Wednesday, January 07, 2009

President Bush Discusses Conservation & Environment

Jan 6: President Bush delivered a speech on conservation and environmental issues at the Eisenhower Executive Office Building in Washington, DC. The President said that, "Since 2001, we have put common-sense policies in place, and I can say upon departure, our air is cleaner, our water is purer, and our lands are better protected."

He used the occasion to announce that under the Antiquities Act that Theodore Roosevelt signed in 1906, which allows the President to set aside places of historic or scientific significance to be protected as national monuments, he was issuing proclamations to designate what he called "three beautiful and biologically diverse areas of the Pacific Ocean as new marine national monuments."

The first is the Marianas Trench Marine National Monument that will protect much of the Marianas Trench -- the site of the deepest point on Earth -- and the surrounding arc of undersea volcanoes and thermal vents. The President said, "This unique geological region is more than five times longer than the Grand Canyon. It is deeper than Mount Everest is tall. It supports life in some of the harshest conditions imaginable. A fascinating array of species survive amid hydrogen-emitting volcanoes, hydrothermal vents that produce highly acidic and boiling water, and the only known location of liquid sulfur this side of Jupiter."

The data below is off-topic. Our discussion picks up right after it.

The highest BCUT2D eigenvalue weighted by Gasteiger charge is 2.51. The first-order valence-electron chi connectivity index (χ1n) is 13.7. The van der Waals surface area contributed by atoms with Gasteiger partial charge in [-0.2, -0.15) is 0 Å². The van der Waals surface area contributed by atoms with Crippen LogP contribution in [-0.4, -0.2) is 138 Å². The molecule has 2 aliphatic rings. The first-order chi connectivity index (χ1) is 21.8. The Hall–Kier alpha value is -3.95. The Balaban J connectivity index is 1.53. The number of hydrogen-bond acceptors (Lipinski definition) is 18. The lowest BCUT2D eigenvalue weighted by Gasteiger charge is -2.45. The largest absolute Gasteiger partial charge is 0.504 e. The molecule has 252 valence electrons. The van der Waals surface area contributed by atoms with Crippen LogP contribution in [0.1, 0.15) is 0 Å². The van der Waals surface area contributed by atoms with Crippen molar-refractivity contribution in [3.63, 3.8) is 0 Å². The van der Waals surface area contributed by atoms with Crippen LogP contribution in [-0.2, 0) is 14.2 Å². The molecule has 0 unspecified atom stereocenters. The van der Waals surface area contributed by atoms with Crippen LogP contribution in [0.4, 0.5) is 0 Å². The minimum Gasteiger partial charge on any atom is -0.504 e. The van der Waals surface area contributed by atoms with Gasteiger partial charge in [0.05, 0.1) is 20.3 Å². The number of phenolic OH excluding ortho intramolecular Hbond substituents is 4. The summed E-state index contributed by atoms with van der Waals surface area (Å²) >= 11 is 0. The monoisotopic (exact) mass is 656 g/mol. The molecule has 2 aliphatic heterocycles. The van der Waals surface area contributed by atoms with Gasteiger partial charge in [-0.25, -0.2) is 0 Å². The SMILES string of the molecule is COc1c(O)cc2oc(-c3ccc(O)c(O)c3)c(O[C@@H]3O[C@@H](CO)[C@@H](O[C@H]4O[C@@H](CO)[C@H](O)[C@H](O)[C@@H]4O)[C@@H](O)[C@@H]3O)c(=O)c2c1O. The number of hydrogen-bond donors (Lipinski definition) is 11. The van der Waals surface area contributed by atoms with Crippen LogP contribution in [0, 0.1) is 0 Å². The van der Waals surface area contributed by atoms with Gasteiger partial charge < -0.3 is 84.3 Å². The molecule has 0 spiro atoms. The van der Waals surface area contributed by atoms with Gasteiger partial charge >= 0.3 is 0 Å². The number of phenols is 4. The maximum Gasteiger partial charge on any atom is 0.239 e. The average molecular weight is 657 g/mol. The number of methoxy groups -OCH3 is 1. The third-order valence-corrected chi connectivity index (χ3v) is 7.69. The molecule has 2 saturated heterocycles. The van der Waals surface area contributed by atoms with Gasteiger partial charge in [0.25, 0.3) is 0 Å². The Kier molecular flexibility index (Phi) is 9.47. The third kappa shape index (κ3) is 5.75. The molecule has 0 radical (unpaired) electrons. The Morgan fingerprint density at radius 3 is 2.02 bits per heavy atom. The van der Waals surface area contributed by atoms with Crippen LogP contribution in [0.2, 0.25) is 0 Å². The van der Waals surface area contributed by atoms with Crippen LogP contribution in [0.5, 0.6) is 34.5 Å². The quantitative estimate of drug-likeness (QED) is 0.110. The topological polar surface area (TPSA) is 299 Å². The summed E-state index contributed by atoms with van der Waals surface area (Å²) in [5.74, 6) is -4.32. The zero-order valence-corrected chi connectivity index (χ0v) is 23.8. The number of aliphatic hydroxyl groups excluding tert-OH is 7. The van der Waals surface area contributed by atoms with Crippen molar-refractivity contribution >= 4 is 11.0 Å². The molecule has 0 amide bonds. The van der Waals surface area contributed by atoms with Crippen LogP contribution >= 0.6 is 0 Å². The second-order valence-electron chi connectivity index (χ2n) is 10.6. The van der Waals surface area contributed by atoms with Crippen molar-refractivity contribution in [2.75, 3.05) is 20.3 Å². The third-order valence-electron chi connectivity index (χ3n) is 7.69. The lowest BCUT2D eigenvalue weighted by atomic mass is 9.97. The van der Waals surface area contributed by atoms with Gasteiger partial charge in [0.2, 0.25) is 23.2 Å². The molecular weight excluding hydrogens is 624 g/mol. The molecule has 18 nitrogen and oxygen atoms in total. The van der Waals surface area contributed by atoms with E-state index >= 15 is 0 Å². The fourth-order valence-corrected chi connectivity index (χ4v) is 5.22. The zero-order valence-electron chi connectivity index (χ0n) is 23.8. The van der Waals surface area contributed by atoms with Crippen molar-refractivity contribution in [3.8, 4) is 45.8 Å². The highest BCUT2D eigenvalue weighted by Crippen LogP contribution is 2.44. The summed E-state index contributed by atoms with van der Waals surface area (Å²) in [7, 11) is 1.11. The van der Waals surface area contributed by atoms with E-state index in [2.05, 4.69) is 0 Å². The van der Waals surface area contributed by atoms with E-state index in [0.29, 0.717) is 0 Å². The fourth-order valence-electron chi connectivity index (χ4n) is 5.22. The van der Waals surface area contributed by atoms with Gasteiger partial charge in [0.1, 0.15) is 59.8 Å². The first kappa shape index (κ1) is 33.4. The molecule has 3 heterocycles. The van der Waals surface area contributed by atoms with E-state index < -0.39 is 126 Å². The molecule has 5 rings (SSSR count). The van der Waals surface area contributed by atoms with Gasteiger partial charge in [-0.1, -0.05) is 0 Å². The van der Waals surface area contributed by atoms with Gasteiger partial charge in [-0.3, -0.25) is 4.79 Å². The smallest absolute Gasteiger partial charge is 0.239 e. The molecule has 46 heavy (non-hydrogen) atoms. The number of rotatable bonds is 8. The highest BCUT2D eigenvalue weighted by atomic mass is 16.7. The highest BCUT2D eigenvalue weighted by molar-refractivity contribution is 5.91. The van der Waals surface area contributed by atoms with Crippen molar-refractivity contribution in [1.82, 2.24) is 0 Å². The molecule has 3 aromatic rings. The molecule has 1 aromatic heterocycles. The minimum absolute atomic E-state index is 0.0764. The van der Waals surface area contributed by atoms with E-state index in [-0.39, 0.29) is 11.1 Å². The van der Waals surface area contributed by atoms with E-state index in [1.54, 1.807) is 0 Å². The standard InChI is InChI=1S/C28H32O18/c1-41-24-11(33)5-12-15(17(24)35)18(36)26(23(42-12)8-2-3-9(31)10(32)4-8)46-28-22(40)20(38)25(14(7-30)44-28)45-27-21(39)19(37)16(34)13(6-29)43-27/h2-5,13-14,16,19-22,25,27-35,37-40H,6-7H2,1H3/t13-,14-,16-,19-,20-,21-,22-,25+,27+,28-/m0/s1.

The second new monument announced will be the Pacific Remote Islands Marine National Monument. The monument will span seven areas to the far south and west of Hawaii. One is Wake Island -- the site of a pivotal battle in World War II, and a key habitat for nesting seabirds and migratory shorebirds. The third new monument will be the Rose Atoll Marine National Monument. Rose is a diamond-shaped island to the east of American Samoa -- the nation's southernmost territory. It includes rare species of nesting petrels, shearwaters, and terns -- which account for its native name, "Island of Seabirds."